It will be possible for Welsh Ministers to make statutory instruments on the request of the Environment Agency. Although this will not be as flexible as giving the agency direct powers to make legislation, the Welsh Assembly Government chose to bring inshore fisheries management powers in-house, thereby complicating any subsequent proposal to delegate them. The Welsh Assembly Government would effectively give the agency powers to make byelaws. The issue would require considered, careful exploration. In the time available, it would be extremely difficult to draft a sensible proposal, with input not only from the Welsh Assembly Government but from external stakeholders.
Martin Salter: May I throw the Minister another argument that he might wish to pray in aid? If the Welsh Assembly Government and Welsh Ministers are so concerned about the issue, why, when the Bill is one of the most scrutinised pieces of legislation before Parliament and spent the best part of a year in a Joint Committee, did we get not a peep out of the Welsh Assembly Government?
Huw Irranca-Davies: My hon. Friend has made a helpful intervention. I would not want to say that the co-ordination with the Welsh Assembly Government has been less than exceptionally good throughout the Bill, but sometimes items come forward relatively late in the day, when the Bill has formed itself in a certain way and is hugely difficult to unravel. I hope that the hon. Member for Brecon and Radnorshire, whose amendment is well intended, understands that such a change is completely infeasible at this time. However, as a result of the Bill, WAG will take IFCAs in-house and be able to delegate functions, by order, to the Environment Agency. They have flexibility, although it might not be as neat as they now want. However, they can get on with it, which will be a massive improvement.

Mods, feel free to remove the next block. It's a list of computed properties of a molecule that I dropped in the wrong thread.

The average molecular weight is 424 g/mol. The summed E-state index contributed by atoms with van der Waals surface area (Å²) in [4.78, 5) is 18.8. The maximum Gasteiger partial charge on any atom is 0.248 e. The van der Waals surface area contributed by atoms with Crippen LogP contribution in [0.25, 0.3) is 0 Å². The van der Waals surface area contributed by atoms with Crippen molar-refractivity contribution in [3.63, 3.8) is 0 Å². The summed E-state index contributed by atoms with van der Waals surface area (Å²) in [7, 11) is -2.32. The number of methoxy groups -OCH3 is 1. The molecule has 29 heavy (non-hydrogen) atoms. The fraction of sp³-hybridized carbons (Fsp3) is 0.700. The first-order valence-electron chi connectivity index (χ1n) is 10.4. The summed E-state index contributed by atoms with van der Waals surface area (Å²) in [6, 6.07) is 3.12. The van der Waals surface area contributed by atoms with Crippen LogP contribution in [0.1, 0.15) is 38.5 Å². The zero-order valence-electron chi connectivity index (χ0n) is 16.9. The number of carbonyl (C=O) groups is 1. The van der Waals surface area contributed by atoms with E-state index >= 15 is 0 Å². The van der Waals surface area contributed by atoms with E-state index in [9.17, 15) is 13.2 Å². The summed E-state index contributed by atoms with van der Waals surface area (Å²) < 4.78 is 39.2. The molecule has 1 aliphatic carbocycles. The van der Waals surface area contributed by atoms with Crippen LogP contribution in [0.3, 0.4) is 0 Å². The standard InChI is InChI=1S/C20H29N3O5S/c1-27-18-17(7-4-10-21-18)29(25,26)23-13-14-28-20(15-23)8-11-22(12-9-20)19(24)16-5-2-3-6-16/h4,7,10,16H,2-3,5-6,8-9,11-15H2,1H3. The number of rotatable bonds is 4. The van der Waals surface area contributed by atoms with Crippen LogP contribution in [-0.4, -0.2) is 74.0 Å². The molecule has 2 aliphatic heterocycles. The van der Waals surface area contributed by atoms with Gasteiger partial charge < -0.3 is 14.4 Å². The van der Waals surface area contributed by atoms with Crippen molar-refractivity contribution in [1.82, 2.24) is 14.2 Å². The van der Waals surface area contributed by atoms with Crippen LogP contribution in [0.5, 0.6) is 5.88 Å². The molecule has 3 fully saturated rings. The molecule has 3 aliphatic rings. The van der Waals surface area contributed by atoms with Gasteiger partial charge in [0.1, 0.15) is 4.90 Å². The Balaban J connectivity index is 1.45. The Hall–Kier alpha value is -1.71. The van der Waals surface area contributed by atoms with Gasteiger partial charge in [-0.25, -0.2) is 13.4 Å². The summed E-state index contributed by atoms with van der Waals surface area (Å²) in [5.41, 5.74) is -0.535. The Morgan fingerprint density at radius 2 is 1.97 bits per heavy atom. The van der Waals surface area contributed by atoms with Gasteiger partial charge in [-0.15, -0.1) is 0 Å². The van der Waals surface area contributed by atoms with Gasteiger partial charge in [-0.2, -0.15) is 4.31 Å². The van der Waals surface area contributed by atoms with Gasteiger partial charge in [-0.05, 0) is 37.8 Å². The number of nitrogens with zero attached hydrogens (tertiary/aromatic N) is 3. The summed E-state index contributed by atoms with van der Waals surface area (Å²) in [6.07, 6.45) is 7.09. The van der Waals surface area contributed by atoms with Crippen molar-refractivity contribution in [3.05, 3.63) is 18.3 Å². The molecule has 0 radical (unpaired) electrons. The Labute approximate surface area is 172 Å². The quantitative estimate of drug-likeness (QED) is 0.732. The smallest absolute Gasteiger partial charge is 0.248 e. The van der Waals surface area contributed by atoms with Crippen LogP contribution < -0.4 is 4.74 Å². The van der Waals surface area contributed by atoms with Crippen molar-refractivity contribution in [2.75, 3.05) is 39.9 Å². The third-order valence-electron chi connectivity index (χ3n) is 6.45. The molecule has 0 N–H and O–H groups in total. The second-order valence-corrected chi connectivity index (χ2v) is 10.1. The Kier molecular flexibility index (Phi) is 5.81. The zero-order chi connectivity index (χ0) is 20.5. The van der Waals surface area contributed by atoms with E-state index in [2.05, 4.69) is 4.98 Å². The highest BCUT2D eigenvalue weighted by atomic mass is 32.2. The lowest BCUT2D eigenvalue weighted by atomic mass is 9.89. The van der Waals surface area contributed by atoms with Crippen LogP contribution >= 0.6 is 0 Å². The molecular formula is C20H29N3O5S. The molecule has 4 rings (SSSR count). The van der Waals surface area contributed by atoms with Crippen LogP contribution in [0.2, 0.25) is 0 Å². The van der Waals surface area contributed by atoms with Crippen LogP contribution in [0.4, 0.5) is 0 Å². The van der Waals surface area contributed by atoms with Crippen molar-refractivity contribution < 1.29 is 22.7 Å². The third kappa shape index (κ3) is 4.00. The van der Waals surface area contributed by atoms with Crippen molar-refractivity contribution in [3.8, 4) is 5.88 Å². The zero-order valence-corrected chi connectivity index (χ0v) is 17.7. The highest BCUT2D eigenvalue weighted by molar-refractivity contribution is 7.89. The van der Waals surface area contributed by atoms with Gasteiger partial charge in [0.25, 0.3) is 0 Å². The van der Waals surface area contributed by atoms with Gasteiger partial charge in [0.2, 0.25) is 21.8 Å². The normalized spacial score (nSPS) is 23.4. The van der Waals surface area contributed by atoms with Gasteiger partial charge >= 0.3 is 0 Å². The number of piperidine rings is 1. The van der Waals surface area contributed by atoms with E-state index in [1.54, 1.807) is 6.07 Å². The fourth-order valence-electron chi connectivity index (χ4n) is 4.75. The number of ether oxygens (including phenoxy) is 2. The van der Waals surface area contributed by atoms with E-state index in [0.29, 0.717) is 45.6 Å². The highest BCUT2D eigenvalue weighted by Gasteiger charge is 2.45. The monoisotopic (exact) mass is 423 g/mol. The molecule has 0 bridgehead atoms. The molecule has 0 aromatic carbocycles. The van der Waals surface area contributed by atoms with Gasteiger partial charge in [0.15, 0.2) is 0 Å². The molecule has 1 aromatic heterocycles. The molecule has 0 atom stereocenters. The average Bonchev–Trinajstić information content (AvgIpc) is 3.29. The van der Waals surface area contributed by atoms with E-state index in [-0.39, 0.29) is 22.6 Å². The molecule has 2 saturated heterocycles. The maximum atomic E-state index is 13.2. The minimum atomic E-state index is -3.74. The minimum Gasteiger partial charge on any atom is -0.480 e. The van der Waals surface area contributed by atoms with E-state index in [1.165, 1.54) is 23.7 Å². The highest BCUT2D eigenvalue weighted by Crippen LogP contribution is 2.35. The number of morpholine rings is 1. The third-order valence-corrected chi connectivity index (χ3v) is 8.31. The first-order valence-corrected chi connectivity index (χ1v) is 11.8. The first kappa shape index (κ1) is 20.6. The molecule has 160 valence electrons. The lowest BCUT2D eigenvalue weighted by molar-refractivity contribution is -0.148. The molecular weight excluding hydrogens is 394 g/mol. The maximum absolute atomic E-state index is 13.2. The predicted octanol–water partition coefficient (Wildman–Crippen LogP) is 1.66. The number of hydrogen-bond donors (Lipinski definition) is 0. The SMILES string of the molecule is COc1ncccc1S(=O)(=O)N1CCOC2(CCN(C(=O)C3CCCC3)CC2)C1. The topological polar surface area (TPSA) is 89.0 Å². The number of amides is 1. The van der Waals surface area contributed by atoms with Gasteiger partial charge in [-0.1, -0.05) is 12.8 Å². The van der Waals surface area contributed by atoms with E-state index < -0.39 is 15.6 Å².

(b) the Secretary of State is satisfied that at least one of the purposes or functions of the body, or bodies of the description, to be added to the list is, or is related to or connected with, an inshore marine function.
(4) In this section "inshore marine function" means any function which relates to, or whose exercise is capable of affecting, the whole or any part of the English inshore region.'.- (Huw Irranca-Davies.)
(3) An approval given under section [Power to enter into agreements with eligible bodies](1) may provide that subsection (1) or (2) of this section does not apply (or that both of them do not apply).'.- (Huw Irranca-Davies .)
(2) An IFC authority may, under an agreement, authorise an eligible body to perform a function even though, under the enactment or subordinate legislation conferring that function on the IFC authority,-
(a) the function is conferred on the IFC authority by reference to specified circumstances or cases and the same type of function is conferred on the eligible body in different specified circumstances or cases,